Guest Review #0023: Glasgow




The following is a guest review by Tim Marron. For more from Tim, check outTimsical Thoughts and Tim’s Blarg.

I’m coming at this review from a slightly different angle. Just about every figure I own, I’m at least somewhat familiar with the source material on which it is based. Ethan kind of kicked this trend off with his review of the Gundam figure Nemo. Neither he nor I know anything about Gundam aside from the base concept of giant fighting robots. Pretty much the same can be said of another Japanese mecha title Code Geass, from which today’s figure comes. So, with with a vague understanding of the show gleaned from the Wiki page, let’s take a look at the Glasgow Knight Mare Frame.


RobotA3After consulting the aforementioned Wiki, I’ve figured out that these Knight Mare Frames replace conventional tanks in the world of Code Geass. This specific model, the Glasgow, is a mass-produced general police/military use vehicle, an army builder of sorts. The figure was released as part of Bandai’s Robot Spirits line of figures and is about five inches tall, featuring 46 points of articulation (plus one on the gun). Going on the images I could find from the show, it looks like the figure is based on the version from the Akito the Exiled story arc which is just slightly different from the original look. The sculpt is pretty impressively well done and does a very good job translating the look from the show into a 3D form. The joints are particularly well handled, being as subtle as you can get on a robot while still allowing for a huge range of motion. As far as I can tell, the sculpt is unique to this figure. The paint isn’t anything to really go crazy over, given most of the figure’s color comes from the various hues of plastic the pieces are molded in. The paint that is there is good, though. Nice crisp lines pretty much throughout and while the pictures I found don’t quite match with the figure, the patterning on the torso, shoulders, and ankles still feels like it fits with the general aesthetic. The Glasgow comes with a machine gun, a pickaxe/hammer thing, a folded up pickaxe/hammer thing, an alternate head, a pair of relaxed hands, a pair of fists, a pair of gripping hands, a pair of trigger hands, and two sets of Slash Harkens (little grappling hook things) to show them either retracted or launched out.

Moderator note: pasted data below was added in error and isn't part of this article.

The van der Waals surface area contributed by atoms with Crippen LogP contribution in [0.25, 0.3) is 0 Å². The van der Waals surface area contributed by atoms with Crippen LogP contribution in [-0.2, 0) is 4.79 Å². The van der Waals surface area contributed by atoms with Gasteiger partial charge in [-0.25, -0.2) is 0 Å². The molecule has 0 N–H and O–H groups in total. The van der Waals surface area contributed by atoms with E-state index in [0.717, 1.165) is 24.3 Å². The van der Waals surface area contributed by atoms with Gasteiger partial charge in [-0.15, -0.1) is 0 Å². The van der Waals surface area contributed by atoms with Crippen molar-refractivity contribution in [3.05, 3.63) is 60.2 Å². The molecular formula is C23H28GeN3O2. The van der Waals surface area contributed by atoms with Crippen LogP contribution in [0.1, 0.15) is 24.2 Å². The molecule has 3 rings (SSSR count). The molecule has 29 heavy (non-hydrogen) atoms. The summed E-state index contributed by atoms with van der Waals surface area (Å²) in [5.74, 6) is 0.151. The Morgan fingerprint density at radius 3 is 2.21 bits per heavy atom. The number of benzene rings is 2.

Glasgow was a Christmas gift from my cousin who saw it on my Amazon wish list. I’d been interested in this and a couple other Code Geass figures for a while because they were cool fighting robots and they were made by Bandai Japan, a company I’d been impressed by after checking out Ethan’s array of Ultramen from their Ultra-Act line. Maybe I might appreciate the figure a little more if I was familiar with the source material, but honestly, coming in knowing nothing about it hasn’t detracted from my enjoyment of it. It’s still a very cool, very well made figure and a worthy addition to the mess that I call a display.


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